The next installment in “Living and Working in a Waterfront Community: A Conversation Series” will focus on access, including access to the intertidal zone for shellfish harvesters. (KNACK FACTORY/MAINE COAST FISHERMEN’S ASSOCIATION PHOTO)
As spring is upon us and people are getting back onto the water, there are many things to learn from people who utilize Harpswell’s waterfront in a variety of ways. Last fall, five organizations came together to present two panel discussions about topics related to the working waterfront.
The Maine Coast Fishermen’s Association, Harpswell Heritage Land Trust, Holbrook Community Foundation, Harpswell Anchor, and Cundy’s Harbor Library initiated “Living and Working in a Waterfront Community: A Conversation Series.” The idea behind the events was to facilitate conversations among people in the community who utilize and value the coast in different ways.
The first panel in the fall was “Fishing Through the Seasons,” which focused on the variety of fisheries in Harpswell, as well as the methods and timing for harvest. The second fall panel, “Conversations From the Fishing Community,” was an informal storytelling roundtable where different generations of Harpswell fishing families shared what has changed over the years and what they have passed down. The presentations were accompanied by articles in the Anchor. Recordings of the panels are available on HHLT’s YouTube channel.
Based on the level of interest, as demonstrated by the number of attendees and questions during the events, the partnering organizations decided to present two more workshops this spring. These events are geared toward addressing topics that are relevant to coastal residents as many prepare to get back on the water. The first of these panels, on May 11 from 6:30-8 p.m. at the Orr’s Island Schoolhouse, will focus on access for fishing businesses.
Access is a broad term and can mean many things to different people. This panel will focus on access for fishing businesses and where the challenges and opportunities lie in a coastal community like Harpswell. A small group of panelists, including a local fisherman, a clam harvester, Harpswell’s harbor master and Maine Coast Fishermen’s Association staff, will cover an array of access-related topics. These include access to the intertidal zone to harvest shellfish, access to moorings to keep a working boat, and space to store and maintain gear, among others. Panelists will also address other types of access, like access to seafood markets and fishing permits.
The Maine Coast Fishermen’s Association will follow the discussion about access to seafood markets by sharing samples of its Maine Coast Monkfish Stew, a locally produced stew made with monkfish caught by Maine fishermen. This stew not only provides a market for a species that is sometimes difficult to market domestically, but also provides proceeds for the association’s Fishermen Feeding Mainers program. This program donates fresh seafood to area food banks, schools and community groups, and has provided more than 400,000 meals to more than 60 groups throughout the state. The stew is available locally at Iris Eats in Harpswell.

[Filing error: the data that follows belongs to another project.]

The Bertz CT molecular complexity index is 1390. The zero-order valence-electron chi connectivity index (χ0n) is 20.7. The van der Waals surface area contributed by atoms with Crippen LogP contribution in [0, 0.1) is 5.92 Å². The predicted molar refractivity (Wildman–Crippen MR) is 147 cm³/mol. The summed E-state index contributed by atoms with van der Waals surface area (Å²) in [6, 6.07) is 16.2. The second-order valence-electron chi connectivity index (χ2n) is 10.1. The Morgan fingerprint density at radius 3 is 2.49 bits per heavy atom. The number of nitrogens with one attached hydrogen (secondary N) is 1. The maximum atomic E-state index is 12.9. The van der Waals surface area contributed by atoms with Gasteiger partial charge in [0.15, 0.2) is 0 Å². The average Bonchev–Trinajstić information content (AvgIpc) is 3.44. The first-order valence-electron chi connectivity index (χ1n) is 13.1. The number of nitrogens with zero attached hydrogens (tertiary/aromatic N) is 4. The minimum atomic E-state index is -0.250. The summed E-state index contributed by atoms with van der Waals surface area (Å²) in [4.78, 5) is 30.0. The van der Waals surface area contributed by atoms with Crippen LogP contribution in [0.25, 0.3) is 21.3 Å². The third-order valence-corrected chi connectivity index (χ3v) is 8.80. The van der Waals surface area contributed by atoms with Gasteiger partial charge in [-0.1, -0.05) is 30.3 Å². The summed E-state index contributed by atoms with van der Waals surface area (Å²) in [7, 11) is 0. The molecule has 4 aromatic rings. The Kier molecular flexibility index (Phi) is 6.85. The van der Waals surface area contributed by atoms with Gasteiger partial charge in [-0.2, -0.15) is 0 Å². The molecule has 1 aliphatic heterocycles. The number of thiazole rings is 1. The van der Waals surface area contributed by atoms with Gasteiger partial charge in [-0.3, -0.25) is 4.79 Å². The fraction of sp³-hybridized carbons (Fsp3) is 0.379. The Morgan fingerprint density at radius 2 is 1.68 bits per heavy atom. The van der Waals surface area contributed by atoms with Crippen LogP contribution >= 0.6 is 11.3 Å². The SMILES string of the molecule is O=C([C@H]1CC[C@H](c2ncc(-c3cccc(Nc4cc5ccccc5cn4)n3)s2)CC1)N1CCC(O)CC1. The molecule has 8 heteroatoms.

The second spring panel in this series will focus on etiquette on the waterfront, and will be held on June 15 from 6-8 p.m. at the Bailey Island Community Hall. Etiquette may not be a term typically associated with the working waterfront, but in this case, it refers to the way people can both work on and enjoy the waterfront in a respectful and safe way.
Panelists for this event will include representatives of the Maine Island Trails Association, Maine Coast Fishermen’s Association and local businesses. This event will have a seafood tasting, with Maine Coast Monkfish Stew and oysters from the New Meadows River Shellfish Co-op, prior to the presentation. The tasting will be held outside, weather permitting, as a celebration by the partnering organizations and attendees of the start of summer and the conclusion of this season’s series.
The events will be available in person, live via Zoom, and as recordings. They are free and open to all. Advance registration is required. To register, go to tinyurl.com/32cj3ca3 or contact Julia McLeod at firstname.lastname@example.org or 207-721-1121.
Susan Olcott, of Brunswick, is director of operations for the Maine Coast Fishermen’s Association. She has a weekly column, “Intertidal,” in The Times Record, and writes for Maine Women Magazine.
A grant from the Broad Reach Fund supports the Harpswell Anchor’s reporting on the working waterfront, as well as the waterfront conversation series.